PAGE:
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Subject:Re: Providing Salary Info From:Richard Danca <rdanca -at- UIE -dot- COM> Date:Mon, 4 Aug 1997 12:02:12 -0500
First, thanks for the tip on headhunter.net.
Second, in answer to your question on disclosing salary: to quote my
boss, "Well... it depends."
-- If the HR person asks how much you *want*, the rule is: he who
speaks first, loses. It's not a bad idea to indicate that you'll also
want to consider benefits, bonuses, working conditions....
-- If they're asking how much you now earn -- and you're interested
in working for the company -- you pretty much have to tell them.
However, it's OK to say, " $xx,000, but I also get bonuses, excellent
-- If the headhunter asks, you *MUST* tell him/her. Otherwise, it
will be impossible for the headhunter to place you. They must have a
salary range, at least, in order not to look in the wrong place or
send you to the wrong place.
Hope this helps.
(Also: Hope you saw my recent post on TECHWR-L about Coopers and
Lybrand's salary study.)
> Date: Fri, 1 Aug 1997 09:13:21 -0400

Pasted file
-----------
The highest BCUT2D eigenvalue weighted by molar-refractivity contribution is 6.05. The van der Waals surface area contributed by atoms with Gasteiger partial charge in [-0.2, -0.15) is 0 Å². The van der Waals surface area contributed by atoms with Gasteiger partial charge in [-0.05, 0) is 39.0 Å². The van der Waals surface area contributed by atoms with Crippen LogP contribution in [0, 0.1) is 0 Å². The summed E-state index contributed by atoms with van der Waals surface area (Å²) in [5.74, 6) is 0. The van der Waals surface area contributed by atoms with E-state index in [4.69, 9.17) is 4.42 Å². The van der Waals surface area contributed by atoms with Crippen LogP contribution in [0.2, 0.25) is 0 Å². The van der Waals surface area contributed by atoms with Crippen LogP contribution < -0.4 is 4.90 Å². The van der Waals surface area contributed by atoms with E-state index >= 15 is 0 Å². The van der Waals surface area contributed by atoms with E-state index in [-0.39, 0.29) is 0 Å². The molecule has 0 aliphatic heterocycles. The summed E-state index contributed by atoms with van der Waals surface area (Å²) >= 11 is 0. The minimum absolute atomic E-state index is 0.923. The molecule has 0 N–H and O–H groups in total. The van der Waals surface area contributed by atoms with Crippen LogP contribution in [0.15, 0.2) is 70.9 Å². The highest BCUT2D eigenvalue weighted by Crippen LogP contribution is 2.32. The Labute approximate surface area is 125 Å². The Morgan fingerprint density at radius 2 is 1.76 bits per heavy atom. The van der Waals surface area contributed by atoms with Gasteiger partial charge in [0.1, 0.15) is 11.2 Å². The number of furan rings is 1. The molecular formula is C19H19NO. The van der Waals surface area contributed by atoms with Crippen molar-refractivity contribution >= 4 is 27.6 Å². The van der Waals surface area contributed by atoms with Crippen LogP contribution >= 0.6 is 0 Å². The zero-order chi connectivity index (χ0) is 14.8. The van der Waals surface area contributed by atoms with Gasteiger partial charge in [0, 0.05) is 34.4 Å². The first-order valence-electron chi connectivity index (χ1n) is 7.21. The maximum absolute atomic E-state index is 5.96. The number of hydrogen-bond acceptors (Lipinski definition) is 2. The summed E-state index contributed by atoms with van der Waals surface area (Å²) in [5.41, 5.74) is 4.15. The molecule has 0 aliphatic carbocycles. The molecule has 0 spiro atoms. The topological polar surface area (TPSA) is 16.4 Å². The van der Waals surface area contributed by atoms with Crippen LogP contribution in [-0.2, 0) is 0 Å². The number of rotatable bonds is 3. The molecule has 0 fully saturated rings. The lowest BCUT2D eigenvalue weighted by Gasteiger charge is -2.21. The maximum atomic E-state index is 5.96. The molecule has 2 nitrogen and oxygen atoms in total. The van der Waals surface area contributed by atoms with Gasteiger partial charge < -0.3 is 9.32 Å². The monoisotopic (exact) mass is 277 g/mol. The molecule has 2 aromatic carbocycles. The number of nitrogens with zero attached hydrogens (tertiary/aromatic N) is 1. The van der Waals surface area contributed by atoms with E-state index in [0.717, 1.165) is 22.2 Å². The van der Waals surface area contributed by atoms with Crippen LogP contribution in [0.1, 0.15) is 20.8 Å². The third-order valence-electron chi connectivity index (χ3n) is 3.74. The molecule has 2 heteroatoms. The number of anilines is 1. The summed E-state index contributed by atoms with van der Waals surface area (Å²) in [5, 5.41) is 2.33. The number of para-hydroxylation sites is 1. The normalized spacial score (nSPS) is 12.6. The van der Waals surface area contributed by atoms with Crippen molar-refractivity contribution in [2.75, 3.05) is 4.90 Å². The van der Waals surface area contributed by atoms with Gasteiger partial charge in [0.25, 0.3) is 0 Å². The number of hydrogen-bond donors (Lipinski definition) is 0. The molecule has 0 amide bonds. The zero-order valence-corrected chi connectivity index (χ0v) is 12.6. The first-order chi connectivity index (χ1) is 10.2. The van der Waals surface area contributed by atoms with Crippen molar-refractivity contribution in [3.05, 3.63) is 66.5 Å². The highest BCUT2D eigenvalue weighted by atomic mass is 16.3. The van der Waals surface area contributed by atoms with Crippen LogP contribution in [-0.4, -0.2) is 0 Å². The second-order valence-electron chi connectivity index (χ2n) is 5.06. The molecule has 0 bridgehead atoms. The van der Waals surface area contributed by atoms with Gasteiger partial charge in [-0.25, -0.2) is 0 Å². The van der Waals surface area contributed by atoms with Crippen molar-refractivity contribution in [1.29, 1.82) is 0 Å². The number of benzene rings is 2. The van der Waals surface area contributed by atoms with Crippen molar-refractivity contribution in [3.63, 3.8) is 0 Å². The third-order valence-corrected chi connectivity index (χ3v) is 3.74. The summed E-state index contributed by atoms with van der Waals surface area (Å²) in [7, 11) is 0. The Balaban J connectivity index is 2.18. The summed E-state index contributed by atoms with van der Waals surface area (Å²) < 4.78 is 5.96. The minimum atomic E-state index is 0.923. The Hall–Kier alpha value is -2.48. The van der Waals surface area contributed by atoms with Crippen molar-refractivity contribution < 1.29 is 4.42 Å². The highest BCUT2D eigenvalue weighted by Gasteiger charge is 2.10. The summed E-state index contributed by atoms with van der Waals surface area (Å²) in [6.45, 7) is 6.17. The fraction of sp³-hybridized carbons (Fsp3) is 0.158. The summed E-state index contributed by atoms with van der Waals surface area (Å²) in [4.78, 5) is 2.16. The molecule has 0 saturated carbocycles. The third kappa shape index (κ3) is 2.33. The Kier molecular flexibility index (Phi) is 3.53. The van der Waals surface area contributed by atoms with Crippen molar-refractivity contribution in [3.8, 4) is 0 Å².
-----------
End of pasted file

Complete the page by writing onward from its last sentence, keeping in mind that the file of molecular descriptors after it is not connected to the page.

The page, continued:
> From: Matthew J Long <mjl100z -at- MAIL -dot- ODU -dot- EDU>
> Subject: Providing Salary Info
> This brings me to my question.
> When being courted by a company's HR person, it seems that they always
> want to know what salary I am currently earning. Do you think that it is
> bad to reveal this information in terms of negotiating my salary later
> with the hiring manager? Should I keep that to myself, or does it even
> matter? I have a full time job, so I feel like I have the one-up position
> here to ask for what I want with nothing to compel me (e.g. paying the
> bills) to settle for what they are offering.
> Comments? Suggestions? Answers?
Richard A. Danca User Interface Engineering
richard -dot- danca -at- uie -dot- com 800 Turnpike St., Suite 101
rdanca -at- ix -dot- netcom -dot- com North Andover, MA 01845
508-975-4343, 508-975-5353 (fax) USA http://www.uie.com